If Olsen and Miller knew this, perhaps they wouldn't be going to all the trouble. On the other hand, maybe it wouldn't change anything. Official corruption is, after all, official corruption. And besides, as already noted, they both are quite young.

Without divulging the name of his contact in the police bureau, Miller tells his editors about the plan. Out of what might be construed as prudence, they tell Miller to get the OK of the county's top law enforcement official, District Attorney William Langley, before going any further.

Langley listens politely but declines to get involved Ñ not too surprisingly, since he is at that moment deeply involved in an attempt to seize control of the payoff system. He simply doesn't have the manpower to devote to such a task, he says. But at least Miller now has permission to proceed.

• • •

Also not surprisingly, word of Miller's project soon leaks out. The chief, Diamond Jim Purcell himself, suddenly becomes quite friendly, offering Miller his assistance in his investigation. When Miller refuses to tell him who his undercover source is, Capt. Bob Mariels Ñ whose wife, if Miller only knew, operates a bootlegging establishment out of their home Ñ drops by to offer Miller a membership in the Footprinters Society.

The Footprinters is a fraternal order of law enforcement professionals who get together once a month to get drunk and watch stag shows. Miller declines Mariels' kind offer, saying he doesn't have enough money to join.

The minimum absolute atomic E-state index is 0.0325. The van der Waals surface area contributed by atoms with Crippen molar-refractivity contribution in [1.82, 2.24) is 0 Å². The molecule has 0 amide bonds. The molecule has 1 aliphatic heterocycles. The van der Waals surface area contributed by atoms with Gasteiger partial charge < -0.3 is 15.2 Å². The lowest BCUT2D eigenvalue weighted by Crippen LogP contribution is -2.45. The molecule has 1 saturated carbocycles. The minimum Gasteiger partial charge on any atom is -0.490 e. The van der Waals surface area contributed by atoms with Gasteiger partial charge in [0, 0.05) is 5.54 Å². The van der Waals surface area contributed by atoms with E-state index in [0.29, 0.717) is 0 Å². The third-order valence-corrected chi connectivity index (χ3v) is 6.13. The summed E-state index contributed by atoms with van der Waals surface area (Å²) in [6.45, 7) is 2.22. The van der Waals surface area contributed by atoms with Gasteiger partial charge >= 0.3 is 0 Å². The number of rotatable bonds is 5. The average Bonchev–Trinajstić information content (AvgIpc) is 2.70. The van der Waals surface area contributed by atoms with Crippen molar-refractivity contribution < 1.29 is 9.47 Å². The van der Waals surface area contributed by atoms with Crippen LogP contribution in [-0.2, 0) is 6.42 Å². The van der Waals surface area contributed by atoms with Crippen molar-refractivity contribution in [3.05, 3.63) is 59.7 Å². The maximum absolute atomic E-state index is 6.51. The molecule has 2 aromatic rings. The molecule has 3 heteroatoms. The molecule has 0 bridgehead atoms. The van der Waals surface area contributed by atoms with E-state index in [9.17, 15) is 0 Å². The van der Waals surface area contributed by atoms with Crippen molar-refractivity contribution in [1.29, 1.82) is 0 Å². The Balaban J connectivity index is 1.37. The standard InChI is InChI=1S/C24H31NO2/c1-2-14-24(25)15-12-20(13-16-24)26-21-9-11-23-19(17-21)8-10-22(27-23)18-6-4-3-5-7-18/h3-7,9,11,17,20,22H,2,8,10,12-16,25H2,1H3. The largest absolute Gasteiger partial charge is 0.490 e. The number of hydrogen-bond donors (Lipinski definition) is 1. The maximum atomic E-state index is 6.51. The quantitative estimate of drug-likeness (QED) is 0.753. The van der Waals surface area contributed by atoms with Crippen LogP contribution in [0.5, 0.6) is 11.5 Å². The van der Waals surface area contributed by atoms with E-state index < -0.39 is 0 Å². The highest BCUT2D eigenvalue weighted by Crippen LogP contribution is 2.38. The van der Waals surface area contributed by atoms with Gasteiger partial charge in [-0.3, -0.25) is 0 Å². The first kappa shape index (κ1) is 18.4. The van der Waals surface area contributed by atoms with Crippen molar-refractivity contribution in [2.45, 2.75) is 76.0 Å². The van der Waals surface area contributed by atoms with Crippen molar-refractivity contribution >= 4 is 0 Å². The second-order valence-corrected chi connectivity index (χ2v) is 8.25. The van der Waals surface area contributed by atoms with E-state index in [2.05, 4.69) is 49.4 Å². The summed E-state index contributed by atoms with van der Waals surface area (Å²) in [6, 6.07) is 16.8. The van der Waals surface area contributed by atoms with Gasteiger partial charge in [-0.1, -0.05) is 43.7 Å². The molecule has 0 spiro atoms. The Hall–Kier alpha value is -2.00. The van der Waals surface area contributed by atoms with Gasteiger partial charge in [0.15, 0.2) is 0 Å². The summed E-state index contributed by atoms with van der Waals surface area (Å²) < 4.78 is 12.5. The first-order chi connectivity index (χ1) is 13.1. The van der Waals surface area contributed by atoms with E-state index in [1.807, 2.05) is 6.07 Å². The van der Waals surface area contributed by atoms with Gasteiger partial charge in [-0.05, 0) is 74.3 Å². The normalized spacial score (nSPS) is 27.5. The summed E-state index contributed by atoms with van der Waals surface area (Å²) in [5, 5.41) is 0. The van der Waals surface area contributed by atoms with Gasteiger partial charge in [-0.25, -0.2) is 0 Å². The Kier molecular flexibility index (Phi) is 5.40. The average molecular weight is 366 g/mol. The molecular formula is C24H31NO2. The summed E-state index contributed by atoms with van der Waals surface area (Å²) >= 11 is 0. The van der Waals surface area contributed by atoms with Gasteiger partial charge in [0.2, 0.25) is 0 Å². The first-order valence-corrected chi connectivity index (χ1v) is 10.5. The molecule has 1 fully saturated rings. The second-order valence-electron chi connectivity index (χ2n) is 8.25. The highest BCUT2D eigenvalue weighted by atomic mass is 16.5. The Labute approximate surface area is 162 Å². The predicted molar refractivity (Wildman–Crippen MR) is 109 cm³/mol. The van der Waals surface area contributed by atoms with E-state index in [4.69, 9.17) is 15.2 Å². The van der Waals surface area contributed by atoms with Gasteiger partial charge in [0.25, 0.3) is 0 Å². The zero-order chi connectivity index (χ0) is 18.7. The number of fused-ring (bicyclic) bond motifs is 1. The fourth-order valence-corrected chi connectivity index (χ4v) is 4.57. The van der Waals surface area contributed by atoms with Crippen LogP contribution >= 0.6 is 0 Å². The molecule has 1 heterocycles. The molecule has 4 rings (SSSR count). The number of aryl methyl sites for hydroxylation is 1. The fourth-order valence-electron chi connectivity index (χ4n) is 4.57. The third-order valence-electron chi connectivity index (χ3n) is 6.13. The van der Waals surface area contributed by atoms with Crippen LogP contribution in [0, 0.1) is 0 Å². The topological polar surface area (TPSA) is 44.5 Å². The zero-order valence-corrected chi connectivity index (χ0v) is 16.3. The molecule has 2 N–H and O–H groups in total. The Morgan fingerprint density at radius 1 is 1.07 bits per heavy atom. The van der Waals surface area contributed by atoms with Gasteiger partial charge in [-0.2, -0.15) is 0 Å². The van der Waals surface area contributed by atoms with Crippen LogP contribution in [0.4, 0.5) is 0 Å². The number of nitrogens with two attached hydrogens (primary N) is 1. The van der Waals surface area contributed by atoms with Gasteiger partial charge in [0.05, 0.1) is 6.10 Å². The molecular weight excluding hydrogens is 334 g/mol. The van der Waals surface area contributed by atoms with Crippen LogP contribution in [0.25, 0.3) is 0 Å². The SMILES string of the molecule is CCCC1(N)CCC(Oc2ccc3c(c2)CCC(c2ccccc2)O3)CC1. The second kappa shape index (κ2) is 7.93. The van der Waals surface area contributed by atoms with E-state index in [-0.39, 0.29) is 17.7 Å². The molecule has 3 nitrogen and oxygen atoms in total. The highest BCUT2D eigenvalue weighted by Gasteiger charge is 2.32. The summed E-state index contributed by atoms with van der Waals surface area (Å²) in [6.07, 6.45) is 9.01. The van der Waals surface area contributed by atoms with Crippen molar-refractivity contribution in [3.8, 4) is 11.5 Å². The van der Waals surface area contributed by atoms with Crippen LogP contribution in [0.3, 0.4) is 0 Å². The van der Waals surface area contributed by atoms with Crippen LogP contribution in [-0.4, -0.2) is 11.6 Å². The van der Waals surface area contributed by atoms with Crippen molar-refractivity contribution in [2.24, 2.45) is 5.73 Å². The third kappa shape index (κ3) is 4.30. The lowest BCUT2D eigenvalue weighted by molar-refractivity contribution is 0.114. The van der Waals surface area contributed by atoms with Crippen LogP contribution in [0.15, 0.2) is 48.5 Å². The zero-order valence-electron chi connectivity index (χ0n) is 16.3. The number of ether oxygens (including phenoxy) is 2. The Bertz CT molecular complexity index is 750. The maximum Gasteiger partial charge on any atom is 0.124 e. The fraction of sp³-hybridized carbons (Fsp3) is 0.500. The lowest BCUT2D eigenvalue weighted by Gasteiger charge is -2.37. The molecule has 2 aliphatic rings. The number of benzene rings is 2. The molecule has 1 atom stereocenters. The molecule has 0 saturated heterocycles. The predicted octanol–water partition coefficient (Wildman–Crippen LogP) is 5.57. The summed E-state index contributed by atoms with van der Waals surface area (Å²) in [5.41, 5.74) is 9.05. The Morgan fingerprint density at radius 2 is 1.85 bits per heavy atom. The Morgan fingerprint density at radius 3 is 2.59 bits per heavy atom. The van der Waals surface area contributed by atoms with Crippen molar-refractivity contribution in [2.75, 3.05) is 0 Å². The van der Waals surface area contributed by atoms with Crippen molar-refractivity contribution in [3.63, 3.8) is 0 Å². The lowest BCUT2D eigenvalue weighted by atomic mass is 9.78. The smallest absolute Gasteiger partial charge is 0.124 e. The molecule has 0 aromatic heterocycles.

Of course, the vice squad puts a tail on Miller, but they can't figure out who he's been talking to. Miller and Olsen are too smart. They call each other from phone booths. They meet in out-of-the-way places, entering department stores by one entrance and leaving by another to throw off anyone who might be following. For all anyone knows, they're onto the big one.

Mariels comes back. He's found a sponsor willing to cover the Footprinters' membership fee. But first, Mariels says, the sponsor would like to meet with him Ñ just to get to know him better, you understand. Miller says sure.

Mariels sets up a meeting in the cocktail lounge of the Multnomah Hotel, which 35 years from now will be replaced by Pioneer Place. When Miller and Mariels arrive, who should be sitting at the table but Jim Elkins.

Miller recognizes Elkins. He knows he's supposed to be the mob boss of Portland. After a few minutes of chitchat, Mariels get up, leaving Miller and Elkins alone in the dimly lit lounge. Elkins leans across the table.

'This is for the club,' he says in his gravelly voice. Miller feels the touch of something under the table. It's an envelope with a thick wad of bills.

Miller says he can't accept the money. He's a reporter, after all.

'You're in very interesting profession,' he says, trying to be clever. 'Who knows, I might have to accept an assignment to write about you some day.'

Elkins sits back.

'Anyone who would do that would not be very smart,' he says very slowly. 'Accidents happen. You could fall and hit your head and wake up in the river. Or there could be a fire.

'You're a family man. You have children. Sometimes houses catch fire during the night, and everyone is killed. Do you understand what I mean?'

Continued next Friday